Where to go for help?
If you have concerns for a child you know, there are a number of resources and services available:
- Autism Navigator®: The Autism Navigator® website offers a wealth of resources and information for families and providers. Autism Navigator® is a unique collection of web-based tools and courses designed to increase the capacity of healthcare providers, early intervention providers, educators, and families to improve outcomes of young children with ASD. Their web-based platform utilizes extensive video footage to illustrate effective evidence-based practice. The video clips come from the unparalleled library of video footage collected from federally-funded research projects at the Autism Institute at Florida State University and collaborators at First Signs and the Autism Neighborhood. If a picture is worth a thousand words, imagine what a video is worth. To get started, click on the “Find My Way” Button (see highlighted tab in picture) at the top the webpage. Website: autismnavigator.com
- Learn the Signs. Act Early.: CDC’s “Learn the Signs. Act Early.” program encourages parents and providers to learn the signs of healthy development, monitor every child’s early development, and take action when there is a concern. The program offers free checklists and other tools to make developmental monitoring practical and easy. They also provide video clips demonstrating various milestones (including language and social-emotional milestones) and have a mobile app available as well called the Milestone Tracker App. They also provide a section for early care providers with tips on how to talk with parents about their child’s development. Website: https://www.cdc.gov/ncbddd/actearly/index.html
- FIRST WORDS® Project: This website offers a wide array of resources and information, including the 16 by 16 series, which demonstrate early social communication milestones via pictures in their “Lookbooks”. They also offer families of children ages 9-18 months the opportunity to receive a free screening to look at social communication milestones and identify risk for ASD. Website: http://firstwordsproject.com/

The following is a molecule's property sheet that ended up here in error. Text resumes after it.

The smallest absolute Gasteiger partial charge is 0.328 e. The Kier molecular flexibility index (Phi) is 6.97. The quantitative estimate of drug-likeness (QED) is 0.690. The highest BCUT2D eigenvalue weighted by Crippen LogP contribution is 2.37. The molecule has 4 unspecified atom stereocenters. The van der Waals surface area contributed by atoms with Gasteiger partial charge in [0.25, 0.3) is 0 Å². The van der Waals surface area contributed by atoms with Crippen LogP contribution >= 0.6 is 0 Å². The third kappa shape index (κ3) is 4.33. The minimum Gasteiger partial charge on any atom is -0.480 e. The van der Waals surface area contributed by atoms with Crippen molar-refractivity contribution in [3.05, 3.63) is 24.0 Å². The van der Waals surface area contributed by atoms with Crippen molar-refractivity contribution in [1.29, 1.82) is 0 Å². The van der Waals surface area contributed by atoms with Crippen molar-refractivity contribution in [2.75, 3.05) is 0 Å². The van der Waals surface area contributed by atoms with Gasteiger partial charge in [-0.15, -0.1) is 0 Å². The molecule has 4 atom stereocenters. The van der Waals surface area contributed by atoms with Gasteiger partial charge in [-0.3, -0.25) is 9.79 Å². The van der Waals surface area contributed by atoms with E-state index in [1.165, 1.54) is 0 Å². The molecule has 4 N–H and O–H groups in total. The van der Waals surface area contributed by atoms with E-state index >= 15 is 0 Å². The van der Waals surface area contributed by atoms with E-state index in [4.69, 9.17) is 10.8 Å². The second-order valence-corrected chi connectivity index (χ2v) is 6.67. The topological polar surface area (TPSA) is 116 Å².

- Regional Autism Assistance Program (RAP): The Iowa Regional Autism Assistance Program (RAP), affiliated with Child Health Specialty Clinics (CHSC), provides community-based clinical consultation, multidisciplinary care planning recommendations, and family to family support for children with Autism Spectrum Disorder (ASD) and their families.
- RAP team members who work with families include advanced registered nurse practitioners, registered nurses and family navigators.
- They use standardized tools to identify children at risk for ASD and help families find diagnostic services.
- RAP team members help families access community-based services and supports to help meet their needs and goals.
- RAP also provides technical assistance and training on evidence-based screening and assessment tools to medical home providers, Area Education Agencies, and other early intervention community providers. Click here to download the RAP Referral Form. Website: https://chsciowa.org/regional-autism-assistance-program.asp
If a child is exhibiting red flags for ASD, or if you think there could be a problem with a child’s development, I urge you to talk with the child’s parents and share your concerns. Don’t wait. Encourage them to talk with their doctor or contact their Area Education Agency (AEA) and pursue early evaluation and intervention. For children younger than three years old, referrals to Early ACCESS can be submitted via the website here. For children three years and older, visit the AEA website here. This sensitive time of brain development is too important to take the “wait and see” approach. We need to change our thinking to “let’s just see” and evaluate any child who might be falling behind so that they can benefit from additional support if needed. We need to ensure that our infants and toddlers have a strong start in life and the support they need to reach their maximum potential.
Do your part. #Let’sJustSee
autism spectrum disorder